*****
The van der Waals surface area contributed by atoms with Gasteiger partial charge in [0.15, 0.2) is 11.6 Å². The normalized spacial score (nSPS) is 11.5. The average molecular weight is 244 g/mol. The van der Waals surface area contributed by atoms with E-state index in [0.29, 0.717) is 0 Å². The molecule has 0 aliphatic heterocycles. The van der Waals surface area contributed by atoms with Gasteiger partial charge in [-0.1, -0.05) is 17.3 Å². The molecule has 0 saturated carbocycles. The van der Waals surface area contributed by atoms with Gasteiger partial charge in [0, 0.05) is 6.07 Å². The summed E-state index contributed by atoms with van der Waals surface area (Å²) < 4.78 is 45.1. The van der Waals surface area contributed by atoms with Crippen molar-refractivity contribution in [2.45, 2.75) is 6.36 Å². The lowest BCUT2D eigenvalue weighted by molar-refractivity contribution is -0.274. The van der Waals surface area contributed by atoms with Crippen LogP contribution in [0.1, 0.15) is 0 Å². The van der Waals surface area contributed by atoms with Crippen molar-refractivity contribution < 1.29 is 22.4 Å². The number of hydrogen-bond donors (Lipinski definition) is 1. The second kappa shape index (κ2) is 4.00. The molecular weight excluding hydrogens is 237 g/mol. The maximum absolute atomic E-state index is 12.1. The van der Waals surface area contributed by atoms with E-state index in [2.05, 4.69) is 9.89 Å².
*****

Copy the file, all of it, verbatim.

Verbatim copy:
The van der Waals surface area contributed by atoms with Gasteiger partial charge in [0.15, 0.2) is 11.6 Å². The normalized spacial score (nSPS) is 11.5. The average molecular weight is 244 g/mol. The van der Waals surface area contributed by atoms with E-state index in [0.29, 0.717) is 0 Å². The molecule has 0 aliphatic heterocycles. The van der Waals surface area contributed by atoms with Gasteiger partial charge in [-0.1, -0.05) is 17.3 Å². The molecule has 0 saturated carbocycles. The van der Waals surface area contributed by atoms with Gasteiger partial charge in [0, 0.05) is 6.07 Å². The summed E-state index contributed by atoms with van der Waals surface area (Å²) < 4.78 is 45.1. The van der Waals surface area contributed by atoms with Crippen molar-refractivity contribution in [2.45, 2.75) is 6.36 Å². The lowest BCUT2D eigenvalue weighted by molar-refractivity contribution is -0.274. The van der Waals surface area contributed by atoms with Crippen LogP contribution in [0.1, 0.15) is 0 Å². The van der Waals surface area contributed by atoms with Crippen molar-refractivity contribution < 1.29 is 22.4 Å². The number of hydrogen-bond donors (Lipinski definition) is 1. The second kappa shape index (κ2) is 4.00. The molecular weight excluding hydrogens is 237 g/mol. The maximum absolute atomic E-state index is 12.1. The van der Waals surface area contributed by atoms with E-state index in [2.05, 4.69) is 9.89 Å².